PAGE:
Vegetation and hedge trimmings
- Cyclists encounter problems if vegetation along the routes they use is not well trimmed. Overgrown branches can obscure visibility and road signs, or get in the way, for instance.
- Cyclists also suffer when debris is left strewn about following careless or incompetent hedge trimming practices.
- Debris has the potential to cause punctures or – worse – it may get caught in wheels sometimes with serious, even fatal, consequences.
Policy key facts
- It is illegal to obstruct the public highway without legal authority/excuse, or leave debris on it.
- Trimming back vegetation is usually the duty of the landowner or occupier, although sometimes the local highways authority is responsible for it.
- As a work activity, hedge trimming is subject to the provisions of the Health and Safety at Work Act 1974.
- A highway authority in England & Wales has a legal duty to assert and protect the public’s right to use and enjoy any highway for which it is responsible; and it must ensure that it is safe for users. As such, authorities have powers to oblige landowners/occupiers to remove obstructions/debris etc.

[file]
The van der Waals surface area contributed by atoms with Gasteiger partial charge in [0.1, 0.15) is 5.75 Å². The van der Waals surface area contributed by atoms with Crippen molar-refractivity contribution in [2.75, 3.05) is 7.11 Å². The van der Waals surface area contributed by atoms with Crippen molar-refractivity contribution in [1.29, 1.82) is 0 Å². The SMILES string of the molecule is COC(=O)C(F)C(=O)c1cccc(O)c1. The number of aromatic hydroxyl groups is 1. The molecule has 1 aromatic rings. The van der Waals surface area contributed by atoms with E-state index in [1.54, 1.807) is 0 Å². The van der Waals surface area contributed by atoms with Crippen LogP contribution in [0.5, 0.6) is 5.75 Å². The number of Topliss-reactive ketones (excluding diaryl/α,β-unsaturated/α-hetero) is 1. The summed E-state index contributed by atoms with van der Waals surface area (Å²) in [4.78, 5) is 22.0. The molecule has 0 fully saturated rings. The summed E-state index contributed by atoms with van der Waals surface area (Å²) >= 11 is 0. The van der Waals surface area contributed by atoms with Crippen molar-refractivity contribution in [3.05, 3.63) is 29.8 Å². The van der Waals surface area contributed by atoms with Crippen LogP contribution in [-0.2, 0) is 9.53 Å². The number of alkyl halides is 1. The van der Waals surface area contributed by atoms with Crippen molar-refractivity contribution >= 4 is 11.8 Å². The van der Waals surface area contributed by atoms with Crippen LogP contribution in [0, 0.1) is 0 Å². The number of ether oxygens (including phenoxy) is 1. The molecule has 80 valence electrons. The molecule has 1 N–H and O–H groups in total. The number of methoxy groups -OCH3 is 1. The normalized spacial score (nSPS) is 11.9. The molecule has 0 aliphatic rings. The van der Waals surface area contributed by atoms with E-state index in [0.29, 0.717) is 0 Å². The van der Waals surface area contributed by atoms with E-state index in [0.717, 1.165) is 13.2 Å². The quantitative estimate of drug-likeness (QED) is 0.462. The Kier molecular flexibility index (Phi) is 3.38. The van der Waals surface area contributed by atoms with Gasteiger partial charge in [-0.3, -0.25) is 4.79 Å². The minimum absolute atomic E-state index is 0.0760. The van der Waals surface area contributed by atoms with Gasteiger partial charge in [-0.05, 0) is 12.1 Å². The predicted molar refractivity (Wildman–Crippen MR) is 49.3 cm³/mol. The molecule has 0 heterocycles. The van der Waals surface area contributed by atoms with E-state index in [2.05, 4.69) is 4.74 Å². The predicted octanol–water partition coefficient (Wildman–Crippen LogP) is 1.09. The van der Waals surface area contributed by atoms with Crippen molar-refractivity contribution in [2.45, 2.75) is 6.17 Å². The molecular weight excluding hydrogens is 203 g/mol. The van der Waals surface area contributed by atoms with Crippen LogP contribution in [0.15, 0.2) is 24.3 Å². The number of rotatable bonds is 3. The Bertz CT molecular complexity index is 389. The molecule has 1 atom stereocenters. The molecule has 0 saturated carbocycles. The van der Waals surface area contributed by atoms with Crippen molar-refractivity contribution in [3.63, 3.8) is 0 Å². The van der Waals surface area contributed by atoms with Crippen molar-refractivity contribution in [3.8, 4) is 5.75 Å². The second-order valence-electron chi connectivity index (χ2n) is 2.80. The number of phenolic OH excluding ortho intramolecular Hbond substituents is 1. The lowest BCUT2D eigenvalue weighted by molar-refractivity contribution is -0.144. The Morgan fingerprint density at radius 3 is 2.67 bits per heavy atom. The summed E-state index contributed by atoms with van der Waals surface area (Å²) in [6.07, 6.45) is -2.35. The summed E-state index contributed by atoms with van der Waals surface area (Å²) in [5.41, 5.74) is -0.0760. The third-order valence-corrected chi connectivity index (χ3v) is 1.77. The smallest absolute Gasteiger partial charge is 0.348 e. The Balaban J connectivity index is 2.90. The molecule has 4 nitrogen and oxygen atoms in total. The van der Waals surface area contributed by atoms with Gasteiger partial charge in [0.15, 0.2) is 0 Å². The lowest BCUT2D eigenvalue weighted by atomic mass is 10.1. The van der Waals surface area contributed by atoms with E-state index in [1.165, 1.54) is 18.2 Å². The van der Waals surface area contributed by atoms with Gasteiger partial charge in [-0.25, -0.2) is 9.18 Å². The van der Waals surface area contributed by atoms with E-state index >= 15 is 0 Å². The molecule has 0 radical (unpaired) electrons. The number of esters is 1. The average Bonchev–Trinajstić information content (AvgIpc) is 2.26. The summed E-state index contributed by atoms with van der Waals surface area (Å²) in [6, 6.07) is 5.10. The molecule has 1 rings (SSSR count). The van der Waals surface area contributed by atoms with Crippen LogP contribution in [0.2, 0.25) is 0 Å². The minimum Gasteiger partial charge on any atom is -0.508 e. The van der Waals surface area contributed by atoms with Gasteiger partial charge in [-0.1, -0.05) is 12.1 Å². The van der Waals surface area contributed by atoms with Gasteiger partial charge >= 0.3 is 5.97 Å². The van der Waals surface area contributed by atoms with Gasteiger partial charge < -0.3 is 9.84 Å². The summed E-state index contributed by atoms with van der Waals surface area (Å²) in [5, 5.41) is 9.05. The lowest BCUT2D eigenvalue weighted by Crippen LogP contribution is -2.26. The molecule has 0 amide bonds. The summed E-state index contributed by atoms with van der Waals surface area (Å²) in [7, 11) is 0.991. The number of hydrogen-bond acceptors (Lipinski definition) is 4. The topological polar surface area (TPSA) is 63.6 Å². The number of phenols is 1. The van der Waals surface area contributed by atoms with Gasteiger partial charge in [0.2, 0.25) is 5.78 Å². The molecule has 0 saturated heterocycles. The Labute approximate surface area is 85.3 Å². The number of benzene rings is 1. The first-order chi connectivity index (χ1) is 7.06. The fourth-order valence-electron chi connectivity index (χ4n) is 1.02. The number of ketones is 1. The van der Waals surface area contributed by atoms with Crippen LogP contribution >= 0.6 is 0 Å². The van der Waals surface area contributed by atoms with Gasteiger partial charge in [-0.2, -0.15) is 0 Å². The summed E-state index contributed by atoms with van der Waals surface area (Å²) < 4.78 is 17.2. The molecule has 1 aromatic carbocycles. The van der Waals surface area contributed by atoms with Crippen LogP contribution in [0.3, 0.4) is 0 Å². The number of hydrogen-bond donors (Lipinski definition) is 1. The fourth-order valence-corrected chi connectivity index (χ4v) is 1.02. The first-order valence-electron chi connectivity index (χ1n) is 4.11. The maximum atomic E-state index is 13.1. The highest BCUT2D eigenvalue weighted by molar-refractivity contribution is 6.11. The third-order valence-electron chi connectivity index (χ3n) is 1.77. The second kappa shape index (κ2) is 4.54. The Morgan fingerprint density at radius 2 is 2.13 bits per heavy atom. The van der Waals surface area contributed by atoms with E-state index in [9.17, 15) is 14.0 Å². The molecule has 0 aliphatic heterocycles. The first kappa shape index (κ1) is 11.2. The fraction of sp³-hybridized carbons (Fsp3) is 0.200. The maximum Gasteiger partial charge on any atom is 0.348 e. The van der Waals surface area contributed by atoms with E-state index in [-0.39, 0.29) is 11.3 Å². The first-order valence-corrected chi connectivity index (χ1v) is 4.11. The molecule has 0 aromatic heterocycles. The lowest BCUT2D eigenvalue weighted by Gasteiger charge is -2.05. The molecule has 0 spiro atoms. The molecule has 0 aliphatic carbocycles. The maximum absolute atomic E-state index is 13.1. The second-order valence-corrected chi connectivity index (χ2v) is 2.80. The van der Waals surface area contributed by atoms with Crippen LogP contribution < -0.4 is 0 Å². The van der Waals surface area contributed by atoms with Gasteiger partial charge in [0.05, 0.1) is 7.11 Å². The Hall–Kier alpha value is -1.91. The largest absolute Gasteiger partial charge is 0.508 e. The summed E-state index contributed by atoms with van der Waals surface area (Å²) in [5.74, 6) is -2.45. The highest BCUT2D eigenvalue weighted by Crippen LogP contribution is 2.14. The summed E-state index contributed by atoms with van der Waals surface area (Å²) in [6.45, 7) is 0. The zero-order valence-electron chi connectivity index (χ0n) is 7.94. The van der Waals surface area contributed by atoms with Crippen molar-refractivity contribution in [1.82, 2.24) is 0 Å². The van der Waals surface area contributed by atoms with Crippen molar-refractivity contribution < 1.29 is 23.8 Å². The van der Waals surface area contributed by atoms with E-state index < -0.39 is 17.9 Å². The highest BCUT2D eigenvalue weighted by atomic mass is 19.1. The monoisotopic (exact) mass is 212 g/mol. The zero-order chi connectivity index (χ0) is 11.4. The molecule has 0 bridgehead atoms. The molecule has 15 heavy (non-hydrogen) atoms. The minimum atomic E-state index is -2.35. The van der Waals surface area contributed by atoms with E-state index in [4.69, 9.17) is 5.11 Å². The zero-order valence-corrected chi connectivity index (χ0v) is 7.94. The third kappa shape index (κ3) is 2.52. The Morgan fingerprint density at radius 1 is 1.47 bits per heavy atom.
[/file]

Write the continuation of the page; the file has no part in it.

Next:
Cycling UK view
- Those responsible for trimming vegetation should do so regularly and in accordance with best practice
- Local authorities and the police should actively pursue and, as necessary, prosecute offenders
- Overhanging vegetation and debris along routes used by cyclists, both on and off-road, should be regularly and attentively cleared.